I can do the first part on this rig. (I have two rigs I work out of, one faces the world and the other faces a private subnet that doesn’t have outside access.) So I create an MVC4 project and ensure the latest jQuery, ODP.NET, and EF are all part of the puzzle. I have some ideas of the different controllers and models I’m going to need on the first project. It’s the administration piece which will access existing data tables for a program which monitors events as they happen and sends notification emails to subscribers based on agency, call type, and/or the number of responding units. (There is also a portion for notifications based on the address of the event). So I need to administer the subscribers, the locations, and the call types. The subscribers need to be administered overall, but need to also be filtered by the agency to whom they “belong” as well as the agencies to which they subscribe. The locations need to be administered overall and certain groups of locations need to be gathered together for supervisors to monitor. The call types and subtypes need to be administered to determine when we need to make changes to automatic emails. Plus I have a couple of data grids which show what’s in the pipeline being evaluated and what has been sent out to subscribers. Overall, this shouldn’t be hard. I have 3 CRUD areas and a couple of simple dataset queries. Again, this isn’t rocket science. I already have the tables in place, so I don’t need Code First, I need Database First.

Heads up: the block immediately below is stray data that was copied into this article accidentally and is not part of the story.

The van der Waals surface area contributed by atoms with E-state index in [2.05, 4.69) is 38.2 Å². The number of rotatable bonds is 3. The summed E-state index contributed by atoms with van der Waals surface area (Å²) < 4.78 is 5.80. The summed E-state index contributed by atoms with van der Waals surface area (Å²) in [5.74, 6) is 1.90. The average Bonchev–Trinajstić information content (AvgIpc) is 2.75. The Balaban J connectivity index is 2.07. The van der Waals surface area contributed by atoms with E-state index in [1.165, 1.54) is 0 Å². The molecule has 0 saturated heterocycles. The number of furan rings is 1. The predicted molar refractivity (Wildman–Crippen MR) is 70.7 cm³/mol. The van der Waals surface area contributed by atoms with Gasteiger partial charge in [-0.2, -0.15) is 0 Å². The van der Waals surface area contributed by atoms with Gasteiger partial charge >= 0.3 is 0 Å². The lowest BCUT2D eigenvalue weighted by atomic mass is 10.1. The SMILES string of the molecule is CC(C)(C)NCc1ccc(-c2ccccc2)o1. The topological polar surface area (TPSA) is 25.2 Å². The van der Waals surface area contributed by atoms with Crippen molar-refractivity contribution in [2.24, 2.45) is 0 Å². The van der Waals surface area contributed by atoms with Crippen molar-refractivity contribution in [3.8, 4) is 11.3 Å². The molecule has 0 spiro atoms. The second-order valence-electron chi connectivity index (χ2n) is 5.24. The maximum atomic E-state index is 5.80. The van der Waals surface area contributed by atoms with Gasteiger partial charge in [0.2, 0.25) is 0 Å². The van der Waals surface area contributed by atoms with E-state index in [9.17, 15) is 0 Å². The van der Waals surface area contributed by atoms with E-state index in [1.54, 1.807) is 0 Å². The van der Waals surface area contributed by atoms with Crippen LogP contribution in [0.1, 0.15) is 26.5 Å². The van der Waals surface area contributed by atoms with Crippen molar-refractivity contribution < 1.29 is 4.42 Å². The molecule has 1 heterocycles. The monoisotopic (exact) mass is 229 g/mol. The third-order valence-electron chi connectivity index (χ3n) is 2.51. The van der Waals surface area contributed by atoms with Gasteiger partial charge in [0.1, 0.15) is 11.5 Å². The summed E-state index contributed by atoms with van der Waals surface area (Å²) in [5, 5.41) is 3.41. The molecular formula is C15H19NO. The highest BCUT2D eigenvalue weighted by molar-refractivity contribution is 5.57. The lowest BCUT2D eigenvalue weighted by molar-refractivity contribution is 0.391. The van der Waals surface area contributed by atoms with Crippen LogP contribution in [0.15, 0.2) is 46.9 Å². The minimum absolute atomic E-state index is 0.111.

I can connect to the database on the second rig and when I create the project,  I create it on the second rig (from the first one) so there won’t be any problems with it pulling up and being able to code. I can edit the web.config file so I can connect to the Oracle DB. (I’ve gotten decent at that) and I know the queries I need at each stage. I should be able to put all of this together easily, but I’m just not making the last connections to link MVC4 through EF to ODP.NET to reach the DB in a meaningful CRUD environment.

Well, more later…..

Book Review – Jump Start CoffeeScript

I recently read Jump Start CoffeeScript by Earle Castledine from SitePoint books.  As usual, the disclaimer is that I received a copy of the book for free in return for the review. The “Jump Start” format seems to hold great promise. Take a scenario and affix the paradigm to it to gain a basic foundation with the highlighted technology. The flow of the book felt episodic in the delivery. In this season, if you will, we tackle CoffeeScript. CoffeeScript is one of a growing number of languages, like Google’s Dart or Microsoft’s TypeScript which try to give a developer a better Javascript when writing the code before it is compiled into Javascript in the delivery to the viewer.